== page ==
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The New Solution That Makes Crops “Invisible” to Pests

3p Contributor | Monday January 28th, 2013 | 0 Comments

A version of this story originally appeared on NoCamels – Israeli Environment News

edenshield-460x250By Tal Sandler

If you are a farmer, you will know that pests are just about the biggest enemy to your crops and livelihood. Pests can destroy every single one of your crops and they are sometimes resistant to insect repellants. Enter EdenShield – an innovative Israeli company that is working on an odor-masking product that tricks pests into believing your crops simply aren’t there.

EdenShield is designed to trick pests such as thrips, whiteflies, and tomato leafminer, in Israel and abroad. Edenshield’s formula is applied to greenhouse screens where it masks the odor of the crops inside and lowers insect attraction. The all natural, allegedly nontoxic bug repellent conceals the smell of plants and flowers – and possibly even people. It’s like putting a “nose clip” on bugs so they can’t smell and detect a potential host.

The natural extract comes from a bush that grows in Israel, the Sinai desert and Jordan, and is already being tested in Israeli greenhouses. These plants have evolved to survive in desert environments, so the plants eventually develop compounds that help them exist and survive in these kinds of environments. EdenShield Founder & CEO Yaniv Kitron, a chemical engineer, tells NoCamels: “This particular bush has been used for centuries by Bedouin in tea as a way to counter inflammation. [This is proof that] the plants we use are nontoxic. It has been used as medicine for centuries taken orally. So there are no safety hazards in using our product.  Also it is not applied directly onto the plant.”

A mask, not a repellent

“Four years ago, I [came up] with the idea to do research on some botanical compounds that deter insects such as thrips and white flies. That is what initiated the research activity and later we founded the company,” Kitron says.  Kitron’s business partner is Menashe Yonatan Eitan, a computer engineer with 20 years of business development and project management.

Kitron is still analyzing the plant’s chemical makeup in order to determine which molecule in the bush produces the repellent effect. He strongly suspects that the extract does not smell bad to the bug, but somehow masks the odor of the plants the pests would otherwise destroy. The company’s product is intended for use on greenhouse nets. Kitron explains that although the screens are designed to protect the crops, they can’t be sealed completely, since the plants need air. The pests that attack the crops are small enough to get through the holes in the screen.

“At the time there were a lot of problems with chives and other herbs,” says Kitron, “[and] countries returned the produce that was exported from Israel. The ministry of agriculture called out for help with exports going out, as the market value was declining unexpectedly. That was the motivation behind the product. The issue was that the insects attack such a big verity of plants, including vegetables and orchards. The main problem, apart from the esthetics and the market value are the virus vectors. The plant viruses carried by thrips and whiteflies terminate the plant, or cause the fruit that comes out [defective].”

Entire crops lost

Kitron claims that the problem is so severe, that pests are capable of causing a yield loss of 100 percent.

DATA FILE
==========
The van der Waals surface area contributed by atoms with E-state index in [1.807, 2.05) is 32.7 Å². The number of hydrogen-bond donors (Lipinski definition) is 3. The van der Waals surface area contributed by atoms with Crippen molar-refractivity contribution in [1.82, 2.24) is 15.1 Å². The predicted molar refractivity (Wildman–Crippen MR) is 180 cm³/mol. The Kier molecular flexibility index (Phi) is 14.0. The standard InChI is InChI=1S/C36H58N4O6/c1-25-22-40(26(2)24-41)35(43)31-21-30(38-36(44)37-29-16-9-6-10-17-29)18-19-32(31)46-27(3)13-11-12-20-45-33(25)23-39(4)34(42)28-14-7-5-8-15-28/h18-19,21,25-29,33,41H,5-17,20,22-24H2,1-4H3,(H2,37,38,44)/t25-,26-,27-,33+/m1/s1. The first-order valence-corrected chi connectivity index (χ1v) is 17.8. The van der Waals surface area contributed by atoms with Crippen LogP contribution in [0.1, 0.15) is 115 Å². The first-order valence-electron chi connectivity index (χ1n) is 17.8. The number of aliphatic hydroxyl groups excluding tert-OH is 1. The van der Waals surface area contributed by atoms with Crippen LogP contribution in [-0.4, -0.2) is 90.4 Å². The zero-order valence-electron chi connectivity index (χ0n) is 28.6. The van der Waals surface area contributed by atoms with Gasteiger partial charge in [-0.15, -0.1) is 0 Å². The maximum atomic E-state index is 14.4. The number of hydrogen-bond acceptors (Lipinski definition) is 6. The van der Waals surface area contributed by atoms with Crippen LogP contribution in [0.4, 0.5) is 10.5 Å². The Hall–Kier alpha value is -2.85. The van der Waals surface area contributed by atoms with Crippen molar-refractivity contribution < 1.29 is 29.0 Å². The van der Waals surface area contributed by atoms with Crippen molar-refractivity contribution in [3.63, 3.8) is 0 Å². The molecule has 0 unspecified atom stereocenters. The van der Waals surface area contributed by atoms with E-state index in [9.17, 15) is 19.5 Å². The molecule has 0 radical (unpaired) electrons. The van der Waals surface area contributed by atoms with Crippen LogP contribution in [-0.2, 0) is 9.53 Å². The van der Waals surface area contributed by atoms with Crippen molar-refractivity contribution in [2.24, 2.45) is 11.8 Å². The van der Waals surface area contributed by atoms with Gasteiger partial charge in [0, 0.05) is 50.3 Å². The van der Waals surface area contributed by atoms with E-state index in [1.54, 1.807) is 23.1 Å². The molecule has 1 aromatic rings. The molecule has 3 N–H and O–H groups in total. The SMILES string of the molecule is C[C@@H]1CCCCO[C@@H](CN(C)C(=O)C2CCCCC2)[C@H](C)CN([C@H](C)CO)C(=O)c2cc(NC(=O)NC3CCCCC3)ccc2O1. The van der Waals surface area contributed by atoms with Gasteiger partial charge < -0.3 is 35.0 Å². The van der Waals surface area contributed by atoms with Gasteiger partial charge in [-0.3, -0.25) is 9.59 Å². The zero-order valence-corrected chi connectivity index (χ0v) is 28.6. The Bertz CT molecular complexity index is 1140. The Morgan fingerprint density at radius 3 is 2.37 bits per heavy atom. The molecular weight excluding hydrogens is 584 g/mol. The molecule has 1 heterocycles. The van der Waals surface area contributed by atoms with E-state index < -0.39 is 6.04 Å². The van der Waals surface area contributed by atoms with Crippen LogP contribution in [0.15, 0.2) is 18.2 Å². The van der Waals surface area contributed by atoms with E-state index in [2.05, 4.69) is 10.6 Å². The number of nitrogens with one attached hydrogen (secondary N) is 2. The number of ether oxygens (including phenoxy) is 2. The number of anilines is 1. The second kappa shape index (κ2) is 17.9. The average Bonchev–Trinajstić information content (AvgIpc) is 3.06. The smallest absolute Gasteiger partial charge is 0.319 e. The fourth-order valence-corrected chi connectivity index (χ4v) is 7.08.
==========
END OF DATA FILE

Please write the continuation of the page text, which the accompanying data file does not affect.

“The main focus at the moment is a net applied over greenhouses that camouflage or masks the crop fragrance,” explains Kitron. According to him, pests quickly become resistant to pesticide, to the point that “it’s like pouring water on them,” he says.

The reason that the company focused on masking the entire greenhouses and not individual plants, according to the founders, is that the regulatory process for plant-applied chemicals is long and complicated – even for natural substances. Eventually, Kitron estimates that the extract will be refined and will be deemed strong and safe enough to spray directly onto plants.

“The initial greenhouse general market makes $30 billion in total,” says Kitron. “We are looking to partner with a [strategic partner], a large chemical company, so that we can raise the funds that we need to be ready to begin sales in 2014.”

Kitron explains, “As far as we’ve seen, this product really falls into a niche. There isn’t anything that I know of that works in this way. Usually pesticides are aimed to kill or alter one of the stages which affect the lifecycle of the pest, but odor-masking and repellents are not very popular because they are not so efficient in their repellent effects. We need some more funds for research and development of the active ingredient for producing plans.”

In addition to the utilization of their product in the field of agriculture, EdenShield is also testing the potency of the product for a humanitarian project. If it works against thrips that attack tomatoes, why couldn’t it protect people against malaria-carrying mosquitoes or kissing bugs in developing countries? The kissing bug transmits chagas – a parasite that can cause organ damage and, eventually, death. It kills 20,000 people a year, and Forbes has called it the new AIDS of the developing world.

Initially funded with money from Israel’s Chief Scientist’s Office and the Mofet Venture Accelerator in Kiryat Arba, where EdenShield is based, Kitron currently seeks $1.7 million to take his company from the incubator stage to a commercial product.

The company intends to collaborate with greenhouse screen companies, and will license its product to pesticide companies.

Photo by: World Bank Photo Collection


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